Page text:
Although the element of repentance and “turning” is present in much biblical material concerning people's coming to God's service, the element of “call” is more fundamental; this is clear in the portrayal of Jesus' own ministry as inaugurated by such an episode (Mark 1.9–11). Here, charisma and divine recognition are bestowed with a view to his acting as God's agent.
Adopting a perspective more keenly aware of the social realities of the world of the first century CE, we may note that in Palestine the appeal of Jesus was akin to that of a number of leaders of reform and renewal within Judaism of that period; note especially John the Baptist. In Greco‐Roman society, where the Christian movement was unique among these Palestinian groups in its success in moving beyond its original setting, both the appeal and the process of “joining” were different. It is likely that a number of those attracted were people who, in one respect or another, were on the margins of society or felt themselves to be so. As Acts indicates, a number were “God‐fearers,” gentiles already attracted to Jewish synagogues but never able to be more than fringe members. Others may have been aliens living far from their native lands; and the power to attract women may have been linked to aspirations in earliest Christianity toward gender equality (Gal. 3.28).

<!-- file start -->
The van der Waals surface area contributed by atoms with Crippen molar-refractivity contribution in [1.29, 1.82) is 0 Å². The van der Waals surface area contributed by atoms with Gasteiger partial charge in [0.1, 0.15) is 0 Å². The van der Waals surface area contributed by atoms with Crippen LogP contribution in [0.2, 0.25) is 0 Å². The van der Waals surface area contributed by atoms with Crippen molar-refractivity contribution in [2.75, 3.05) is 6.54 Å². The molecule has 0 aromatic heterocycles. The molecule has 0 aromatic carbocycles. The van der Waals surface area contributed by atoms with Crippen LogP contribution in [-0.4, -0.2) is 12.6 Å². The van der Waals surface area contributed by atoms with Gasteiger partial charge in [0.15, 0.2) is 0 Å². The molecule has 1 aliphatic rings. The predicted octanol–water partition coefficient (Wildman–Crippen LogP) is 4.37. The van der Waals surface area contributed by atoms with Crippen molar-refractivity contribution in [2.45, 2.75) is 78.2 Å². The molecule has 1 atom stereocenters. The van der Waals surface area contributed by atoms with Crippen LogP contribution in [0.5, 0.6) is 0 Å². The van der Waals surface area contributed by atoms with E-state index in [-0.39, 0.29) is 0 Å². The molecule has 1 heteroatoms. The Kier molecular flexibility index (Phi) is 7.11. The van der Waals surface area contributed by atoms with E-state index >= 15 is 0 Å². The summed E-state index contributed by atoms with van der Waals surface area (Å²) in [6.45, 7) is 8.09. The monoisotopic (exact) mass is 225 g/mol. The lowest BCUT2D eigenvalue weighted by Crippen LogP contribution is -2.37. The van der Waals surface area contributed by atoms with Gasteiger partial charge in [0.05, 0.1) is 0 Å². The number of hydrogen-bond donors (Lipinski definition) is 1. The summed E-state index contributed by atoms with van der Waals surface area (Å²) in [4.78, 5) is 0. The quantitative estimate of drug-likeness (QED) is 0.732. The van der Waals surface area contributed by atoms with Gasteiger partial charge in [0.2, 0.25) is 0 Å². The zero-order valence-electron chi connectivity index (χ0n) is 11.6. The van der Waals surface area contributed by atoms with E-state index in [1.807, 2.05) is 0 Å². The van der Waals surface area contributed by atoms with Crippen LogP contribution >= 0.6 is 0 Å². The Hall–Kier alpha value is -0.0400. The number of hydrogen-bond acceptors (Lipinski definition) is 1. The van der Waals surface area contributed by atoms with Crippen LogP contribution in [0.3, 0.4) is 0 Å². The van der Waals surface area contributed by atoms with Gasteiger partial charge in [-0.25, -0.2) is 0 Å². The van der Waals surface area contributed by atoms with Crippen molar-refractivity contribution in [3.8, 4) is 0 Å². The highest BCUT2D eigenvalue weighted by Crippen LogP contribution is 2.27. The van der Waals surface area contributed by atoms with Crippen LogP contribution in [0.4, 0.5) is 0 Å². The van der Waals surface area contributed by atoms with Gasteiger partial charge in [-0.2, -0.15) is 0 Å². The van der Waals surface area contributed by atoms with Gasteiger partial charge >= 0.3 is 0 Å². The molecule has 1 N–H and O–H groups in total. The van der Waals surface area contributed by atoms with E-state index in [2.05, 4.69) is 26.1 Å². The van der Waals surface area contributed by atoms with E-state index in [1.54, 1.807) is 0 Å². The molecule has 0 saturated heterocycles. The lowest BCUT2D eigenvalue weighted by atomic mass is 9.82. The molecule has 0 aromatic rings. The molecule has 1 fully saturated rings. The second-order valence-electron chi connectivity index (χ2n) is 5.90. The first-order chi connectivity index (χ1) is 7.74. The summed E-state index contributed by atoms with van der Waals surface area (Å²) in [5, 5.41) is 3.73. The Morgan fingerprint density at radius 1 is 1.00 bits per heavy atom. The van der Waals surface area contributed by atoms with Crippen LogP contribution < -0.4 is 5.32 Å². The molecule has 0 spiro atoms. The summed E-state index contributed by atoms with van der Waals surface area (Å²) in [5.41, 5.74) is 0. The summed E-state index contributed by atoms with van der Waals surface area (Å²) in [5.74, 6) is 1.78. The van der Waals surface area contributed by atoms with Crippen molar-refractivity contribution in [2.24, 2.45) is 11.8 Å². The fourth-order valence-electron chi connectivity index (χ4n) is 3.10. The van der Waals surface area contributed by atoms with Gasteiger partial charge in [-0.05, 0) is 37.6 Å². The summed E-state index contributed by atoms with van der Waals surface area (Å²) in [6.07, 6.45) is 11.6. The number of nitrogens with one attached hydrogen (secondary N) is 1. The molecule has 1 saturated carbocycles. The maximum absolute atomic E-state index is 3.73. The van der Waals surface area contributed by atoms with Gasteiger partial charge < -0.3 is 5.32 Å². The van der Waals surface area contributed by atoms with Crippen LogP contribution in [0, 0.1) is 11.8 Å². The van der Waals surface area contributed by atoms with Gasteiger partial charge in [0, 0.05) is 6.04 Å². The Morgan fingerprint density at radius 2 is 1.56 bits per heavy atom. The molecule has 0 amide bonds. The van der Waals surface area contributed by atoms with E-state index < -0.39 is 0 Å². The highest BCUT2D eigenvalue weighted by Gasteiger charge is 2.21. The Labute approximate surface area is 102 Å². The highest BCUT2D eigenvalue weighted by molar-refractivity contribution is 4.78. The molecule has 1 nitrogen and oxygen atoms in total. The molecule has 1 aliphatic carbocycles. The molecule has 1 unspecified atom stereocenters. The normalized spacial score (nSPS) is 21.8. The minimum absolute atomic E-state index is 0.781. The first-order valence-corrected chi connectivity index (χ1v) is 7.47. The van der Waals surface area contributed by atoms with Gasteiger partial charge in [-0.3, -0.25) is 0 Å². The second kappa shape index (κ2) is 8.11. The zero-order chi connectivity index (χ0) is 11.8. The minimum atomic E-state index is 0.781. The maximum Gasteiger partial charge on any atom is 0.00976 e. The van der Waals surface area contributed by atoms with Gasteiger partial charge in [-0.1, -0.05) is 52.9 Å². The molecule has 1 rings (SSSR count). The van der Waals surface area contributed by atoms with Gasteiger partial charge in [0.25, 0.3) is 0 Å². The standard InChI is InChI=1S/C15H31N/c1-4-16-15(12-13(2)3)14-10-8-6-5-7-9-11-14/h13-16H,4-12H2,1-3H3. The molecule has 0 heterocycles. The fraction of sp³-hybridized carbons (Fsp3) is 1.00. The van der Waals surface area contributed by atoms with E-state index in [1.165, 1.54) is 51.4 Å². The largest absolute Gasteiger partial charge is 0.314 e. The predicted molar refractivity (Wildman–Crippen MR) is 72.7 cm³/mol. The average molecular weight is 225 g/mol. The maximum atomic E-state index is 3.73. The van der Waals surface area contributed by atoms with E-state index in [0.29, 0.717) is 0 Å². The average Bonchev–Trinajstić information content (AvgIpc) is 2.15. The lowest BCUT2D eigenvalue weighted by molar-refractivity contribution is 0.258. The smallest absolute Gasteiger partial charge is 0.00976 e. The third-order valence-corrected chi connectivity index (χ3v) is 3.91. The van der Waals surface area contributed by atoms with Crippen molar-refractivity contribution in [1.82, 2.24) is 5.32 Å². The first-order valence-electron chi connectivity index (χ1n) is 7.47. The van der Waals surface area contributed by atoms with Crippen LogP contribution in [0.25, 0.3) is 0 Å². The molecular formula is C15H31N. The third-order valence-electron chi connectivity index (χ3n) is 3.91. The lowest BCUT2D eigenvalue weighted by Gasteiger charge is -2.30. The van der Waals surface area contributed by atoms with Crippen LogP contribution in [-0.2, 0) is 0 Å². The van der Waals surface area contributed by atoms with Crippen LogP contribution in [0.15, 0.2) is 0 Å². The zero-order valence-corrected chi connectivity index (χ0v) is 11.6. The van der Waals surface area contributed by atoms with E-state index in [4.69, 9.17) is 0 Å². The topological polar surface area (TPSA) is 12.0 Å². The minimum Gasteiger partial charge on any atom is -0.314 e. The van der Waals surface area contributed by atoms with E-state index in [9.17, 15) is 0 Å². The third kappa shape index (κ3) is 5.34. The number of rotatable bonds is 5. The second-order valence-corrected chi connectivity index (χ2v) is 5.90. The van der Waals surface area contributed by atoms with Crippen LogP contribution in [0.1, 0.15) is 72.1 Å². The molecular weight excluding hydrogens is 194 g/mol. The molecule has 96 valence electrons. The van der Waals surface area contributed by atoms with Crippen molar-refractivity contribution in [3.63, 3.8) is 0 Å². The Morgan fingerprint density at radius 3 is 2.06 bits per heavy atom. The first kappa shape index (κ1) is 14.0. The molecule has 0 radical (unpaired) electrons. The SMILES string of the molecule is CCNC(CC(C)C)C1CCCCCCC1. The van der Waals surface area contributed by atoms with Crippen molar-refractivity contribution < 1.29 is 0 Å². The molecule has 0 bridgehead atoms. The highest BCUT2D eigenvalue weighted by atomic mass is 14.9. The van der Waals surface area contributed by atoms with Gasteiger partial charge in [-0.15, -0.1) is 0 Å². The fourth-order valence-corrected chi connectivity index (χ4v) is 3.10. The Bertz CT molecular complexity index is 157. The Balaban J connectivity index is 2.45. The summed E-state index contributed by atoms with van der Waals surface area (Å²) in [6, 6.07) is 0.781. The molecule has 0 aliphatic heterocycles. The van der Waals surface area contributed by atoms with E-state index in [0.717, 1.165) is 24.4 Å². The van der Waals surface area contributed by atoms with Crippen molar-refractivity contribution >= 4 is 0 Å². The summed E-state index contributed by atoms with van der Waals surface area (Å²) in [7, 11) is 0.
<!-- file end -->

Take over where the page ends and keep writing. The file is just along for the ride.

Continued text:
Such changes of religious alliance were not common in the ancient world: the open, tolerant, and undemanding nature of Greco‐Roman religion made them largely incomprehensible. But there was some parallel in decisions to adhere to philosophical groups, a decision that might involve a measure of commitment to a specific way of life, and in the adoption of some of the mystical paths available within the religious spectrum. In any case, the strong group identity of the Christians must have been a powerful force; and if we ask what it felt like to join the Christians in a Greek city, then the provision of a “home,” centered on Christ, was a major factor, not unlike the similar provision which might be found in the synagogue or in the many guilds or clubs that abounded in city life.
J. L. Houlden